The Electro-Orange, Acid Turquoise Prince of Fashion

Mellowing Out in Mykonos

Mr. Benz grew up in Seattle and moved to New York at 17 to attend Parsons, where he met Ms. Abess. While there, the Council of Fashion Designers of America—the industry equivalent of the Academy of Motion Picture Arts and Sciences—awarded him their Emerging Designer Award. He interned for Marc Jacobs before taking a job at J. Crew when he graduated, designing dresses. He and Ms. Abess secured their own studio last August, getting a deal on rent, stripping all the walls, painting the floors and buying lights on Craigslist. “Ashley and I love being here,” he said. “We, like, order dinner and twirl around the studio.” But he also stressed the seriousness of their enterprise. “We asked as many people as we could what we were getting ourselves into. We tried to cover all our bases in terms of planning,” he said. “This is real life, so it’s like, make no mistakes!” Two employees handle sales and manage the studio, and Mr. Benz retains an outside PR representative. “We like to keep it small, like a family,” he said with a shrug.

After nailing down his “It” boy status during winter fashion week, Mr. Benz showed a flirtier “resort” collection in June, had a trunk show at a store called Distractions in Aspen, then went on his annual two-week pilgrimage with friends to Greece’s Mykonos island in July. “This is our fourth year going,” he said. “It’s like our little summer camp. We just lie in the sun for two weeks straight and order huge plates of watermelon and that’s it. It’s so chic!” Mykonos is one of the world’s foremost jet-set party locations, but Mr. Benz said that’s not really his scene. “We don’t even leave the hotel.” There are also shorter getaways, like the one he took to London last weekend “My friend Cheryl and I left on Thursday night, we arrived on Friday morning, went to TopShop, went back to the hotel, changed, went to the Prince concert, came back to the hotel, got up on Saturday morning, got on a plane and, like, done and done, back in New York on Saturday afternoon!” he said.

Fashion is about creating and selling illusions, myths and aspirations, and Mr. Benz has an uncanny knack for this. Critics often attribute his imaginative color palette, which blends whites and nudes with wild color for spring, to his Seattle upbringing. (As in, this is why he understands muted, bad-weather-ish tones, and also why he has a special appreciation for new and exciting hues!) “I’m so tired of hearing, ‘Chris is from Seattle!’” Mr. Benz sighed. “One of these days, I’ll just be a New York designer.” But in some ways, he consciously emphasizes his Northwestern roots: He’s often photographed in ripped jeans, and has posted a large picture of Kurt Cobain on his MySpace page. His spring collection, though, invokes an entirely different kind of myth: “I was thinking a lot about the 1930’s, and specifically, about an old-world starlet all alone in this huge old house in the Hollywood Hills,” Mr. Benz said. “And she can’t leave the house, so she sort of runs around the garden in these big sun hats”—he motioned to the rainbow of huge floppy straw hats set out on the window sill—“and she wears gardener’s clothes, and mixes in bed clothes with the clothes she may have worn out last night. The fall collection was more the funny, nerdy girl, so this is different, but it still has a restless, reckless feel. ”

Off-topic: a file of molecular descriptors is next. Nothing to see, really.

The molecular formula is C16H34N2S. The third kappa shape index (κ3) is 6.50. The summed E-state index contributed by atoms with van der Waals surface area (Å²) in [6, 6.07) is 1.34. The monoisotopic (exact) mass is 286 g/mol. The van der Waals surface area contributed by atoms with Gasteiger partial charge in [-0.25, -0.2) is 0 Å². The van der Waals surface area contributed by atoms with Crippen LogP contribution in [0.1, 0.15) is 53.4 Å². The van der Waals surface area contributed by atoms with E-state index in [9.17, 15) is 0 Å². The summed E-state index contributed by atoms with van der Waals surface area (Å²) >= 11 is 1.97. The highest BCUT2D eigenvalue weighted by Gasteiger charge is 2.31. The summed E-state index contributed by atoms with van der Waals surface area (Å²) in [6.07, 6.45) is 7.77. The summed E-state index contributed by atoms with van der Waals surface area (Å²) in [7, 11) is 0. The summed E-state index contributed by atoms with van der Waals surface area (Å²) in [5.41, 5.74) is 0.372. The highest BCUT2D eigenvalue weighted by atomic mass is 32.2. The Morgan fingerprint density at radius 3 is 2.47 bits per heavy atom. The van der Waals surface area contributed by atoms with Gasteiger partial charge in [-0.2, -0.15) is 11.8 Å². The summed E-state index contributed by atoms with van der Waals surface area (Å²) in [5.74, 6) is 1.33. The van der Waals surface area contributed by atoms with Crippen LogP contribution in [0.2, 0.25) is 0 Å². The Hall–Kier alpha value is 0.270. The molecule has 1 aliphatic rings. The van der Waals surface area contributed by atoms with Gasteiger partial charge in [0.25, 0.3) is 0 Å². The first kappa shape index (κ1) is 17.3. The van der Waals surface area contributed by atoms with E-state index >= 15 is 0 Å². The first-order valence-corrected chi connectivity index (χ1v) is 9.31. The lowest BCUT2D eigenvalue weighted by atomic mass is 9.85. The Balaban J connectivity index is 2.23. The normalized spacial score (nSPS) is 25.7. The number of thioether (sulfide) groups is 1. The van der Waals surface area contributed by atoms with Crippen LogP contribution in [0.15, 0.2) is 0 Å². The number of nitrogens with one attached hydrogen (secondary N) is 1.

‘Like an Old Woman’

And then there is the myth of Mr. Benz himself, who does not spend his days idling, but who does spend many evenings doing so—at least according to his blog, Stoop News, which is not about fashion at all, but the stoop of his Bank Street tenement building, where he likes to smoke and kvetch with his fabulous neighborhood friends. It’s cryptic and dry, full of mock horror toward the encroachment of incivility—in the form of tourists, stained mattresses, and used prophylactics—on his beloved West Village (where he has lived for four years). It features a lively cast of friends and neighbors, drag queens and yuppies, some with thinly disguised pseudonyms and some who actually appear in photos (the latter, one suspects, are not in on the joke). Mr. Benz never names himself, and the only glimpse we get of him is an occasional shot of his white sneakers. “I sit on my stoop like an old woman and listen to everyone’s business,” he said breezily. “The people in the building who are around our age read it. But all the rent-stabilized old people have no idea. But I don’t really pay attention to them anyway!”

Besides Ms. Weidemann and Ms. Schnabel, neighborhood celebrity spawn include Eva Amurri, daughter of Susan Sarandon. “We go to the Beatrice a lot, and we go to Sant Ambroeus all the time and eat outside,” Mr. Benz said. “And the D.J. from my show D.J.’s at Socialista, so we always go and say hi to him. Where else do we go? I don’t know. I’m always just like, ‘Meet me on the stoop!”

Mr. Benz’s stoop is framed on each side by benchlike blocks of concrete that support the stairs’ railing. Several people can sit on each, facing each other, to observe the comings and goings in the building. “People have to walk right in front of you,” he said. “It’s really fun.”

Aside from neighborhood happenings, Mr. Benz is fond of reporting on the new downtown vernacular. For example:

fluffy (adj.) . . . to be silently, majorly pissed. e.g. fluffy tailed, fluffed. syn. halloween cat.

ex: They turned us away at Socialista last night, and I was so fluffy.

Also appearing is his favorite catchphrase:

done & done (v.) . . . to be absolutely sure and confirmed of something; extrapolation of the exp. “done”

ex: a: Want to go to Ye Waverly?

b: Done & done.